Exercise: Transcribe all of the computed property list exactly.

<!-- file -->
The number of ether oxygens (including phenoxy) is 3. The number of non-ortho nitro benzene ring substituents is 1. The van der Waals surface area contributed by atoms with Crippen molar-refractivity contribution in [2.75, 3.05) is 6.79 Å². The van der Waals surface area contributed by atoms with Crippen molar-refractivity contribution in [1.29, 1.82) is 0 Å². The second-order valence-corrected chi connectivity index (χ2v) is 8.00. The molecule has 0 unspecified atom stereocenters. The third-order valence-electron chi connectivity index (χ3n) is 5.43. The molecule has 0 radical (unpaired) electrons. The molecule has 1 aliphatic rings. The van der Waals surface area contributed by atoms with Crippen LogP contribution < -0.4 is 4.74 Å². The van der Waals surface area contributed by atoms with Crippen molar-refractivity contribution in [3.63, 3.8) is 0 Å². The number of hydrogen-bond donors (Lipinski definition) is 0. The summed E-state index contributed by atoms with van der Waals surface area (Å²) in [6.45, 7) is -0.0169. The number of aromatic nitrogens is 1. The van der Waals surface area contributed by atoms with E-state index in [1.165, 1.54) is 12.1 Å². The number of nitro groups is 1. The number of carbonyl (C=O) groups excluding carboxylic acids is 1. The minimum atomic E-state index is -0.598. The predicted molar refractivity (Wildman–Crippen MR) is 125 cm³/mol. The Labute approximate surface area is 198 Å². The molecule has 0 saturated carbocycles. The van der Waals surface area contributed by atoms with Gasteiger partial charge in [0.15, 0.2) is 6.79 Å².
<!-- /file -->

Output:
The number of ether oxygens (including phenoxy) is 3. The number of non-ortho nitro benzene ring substituents is 1. The van der Waals surface area contributed by atoms with Crippen molar-refractivity contribution in [2.75, 3.05) is 6.79 Å². The van der Waals surface area contributed by atoms with Crippen molar-refractivity contribution in [1.29, 1.82) is 0 Å². The second-order valence-corrected chi connectivity index (χ2v) is 8.00. The molecule has 0 unspecified atom stereocenters. The third-order valence-electron chi connectivity index (χ3n) is 5.43. The molecule has 0 radical (unpaired) electrons. The molecule has 1 aliphatic rings. The van der Waals surface area contributed by atoms with Crippen LogP contribution < -0.4 is 4.74 Å². The van der Waals surface area contributed by atoms with Crippen molar-refractivity contribution in [3.63, 3.8) is 0 Å². The number of hydrogen-bond donors (Lipinski definition) is 0. The summed E-state index contributed by atoms with van der Waals surface area (Å²) in [6.45, 7) is -0.0169. The number of aromatic nitrogens is 1. The van der Waals surface area contributed by atoms with E-state index in [1.165, 1.54) is 12.1 Å². The number of nitro groups is 1. The number of carbonyl (C=O) groups excluding carboxylic acids is 1. The minimum atomic E-state index is -0.598. The predicted molar refractivity (Wildman–Crippen MR) is 125 cm³/mol. The Labute approximate surface area is 198 Å². The molecule has 0 saturated carbocycles. The van der Waals surface area contributed by atoms with Gasteiger partial charge in [0.15, 0.2) is 6.79 Å².